A Message from Our Project Leader
"A stranger is a friend you just don’t know". That was what my mother told me when I was a little girl and, it is with this in mind, that I have always lived my life ever since. It is confirmed over and over again when we do our promotional work in Planet Aid and 99% of the people we approach are friendly people, who want to help. Whether it is the English pub owner, or the Pakistani owner of the corner shop, or the Indian lady working in the dry cleaners, everywhere you meet good people who care about their fellow man.
It is a precious gift that I was given when I was a child. Simply that you can trust other people that you can ask for help and that most people in this world want to help each other.
This is very apparent when you meet people of other nationalities, both here in the UK and even more so when you visit our projects in Africa. The warm-hearted hospitality of the people, giving from the little they have, wanting to share.
When our volunteers come back from Africa after 6 months work in one of Humana People to People’s projects, the warm friendship they have created with the local people is always one of the experiences they highlight.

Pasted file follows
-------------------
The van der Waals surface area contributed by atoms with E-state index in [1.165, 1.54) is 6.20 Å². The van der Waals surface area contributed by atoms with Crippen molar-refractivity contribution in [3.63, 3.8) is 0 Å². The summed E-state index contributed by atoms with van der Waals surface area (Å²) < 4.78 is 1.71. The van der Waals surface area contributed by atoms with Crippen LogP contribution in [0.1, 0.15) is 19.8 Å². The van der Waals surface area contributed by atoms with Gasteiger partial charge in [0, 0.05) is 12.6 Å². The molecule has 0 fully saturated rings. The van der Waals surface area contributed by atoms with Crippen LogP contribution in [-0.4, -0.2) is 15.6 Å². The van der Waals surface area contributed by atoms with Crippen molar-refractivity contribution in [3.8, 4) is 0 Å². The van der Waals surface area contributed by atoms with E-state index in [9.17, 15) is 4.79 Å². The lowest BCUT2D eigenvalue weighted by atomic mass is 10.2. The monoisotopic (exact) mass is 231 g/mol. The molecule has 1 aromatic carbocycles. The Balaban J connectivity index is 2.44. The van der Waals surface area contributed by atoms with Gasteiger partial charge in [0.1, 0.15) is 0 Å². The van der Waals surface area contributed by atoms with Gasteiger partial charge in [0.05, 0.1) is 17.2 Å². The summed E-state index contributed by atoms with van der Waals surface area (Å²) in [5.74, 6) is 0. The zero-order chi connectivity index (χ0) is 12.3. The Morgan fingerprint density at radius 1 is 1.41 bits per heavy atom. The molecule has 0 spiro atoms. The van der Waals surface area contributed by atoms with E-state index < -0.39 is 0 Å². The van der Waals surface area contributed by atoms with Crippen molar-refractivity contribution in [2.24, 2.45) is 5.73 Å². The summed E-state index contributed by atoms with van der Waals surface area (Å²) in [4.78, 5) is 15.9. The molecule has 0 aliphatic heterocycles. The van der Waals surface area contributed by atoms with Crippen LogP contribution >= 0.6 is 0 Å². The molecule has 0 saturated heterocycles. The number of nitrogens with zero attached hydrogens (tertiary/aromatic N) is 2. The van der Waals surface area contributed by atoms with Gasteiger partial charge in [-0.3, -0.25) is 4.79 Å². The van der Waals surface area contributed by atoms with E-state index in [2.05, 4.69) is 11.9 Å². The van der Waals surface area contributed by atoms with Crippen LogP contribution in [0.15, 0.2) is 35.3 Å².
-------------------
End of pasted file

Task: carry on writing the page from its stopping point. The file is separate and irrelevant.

This leads me to recommend a series of television programmes on BBC4 about the refugee camps in Jordan: ‘Our Desert Home’. A very strong message about the Syrian refugees and how they care for each other under difficult circumstances.
A whole city of 80,000 people has been created. You can see how they help each other, how their skills are used to create a reasonable life in the camp. You follow a sports competition between young boys, created by a sports teacher. You see their joy and excitement when they win medals. You follow the doctors working 24/7 helping 600 patients a day under primitive conditions. You are with a mother giving birth to twins following her labour and her happiness for her two small children.
I would like to thank the people who made this important program. One of them, ‘These are just good ordinary people helping each other in their daily lives while their country is in complete chaos having been destroyed by war’. This programme is so far removed from the everyday news where you are bombarded with reports about terrorism, about killing innocent people in France and Germany, about ISIS, creating hate and fear. It is good that we get a picture of the suffering of the millions of people who have to leave their homes, having lost love ones and it helps us to understand how they try to get on with their lives.
Keep this important message in mind:
‘A stranger is a friend you still don’t know’.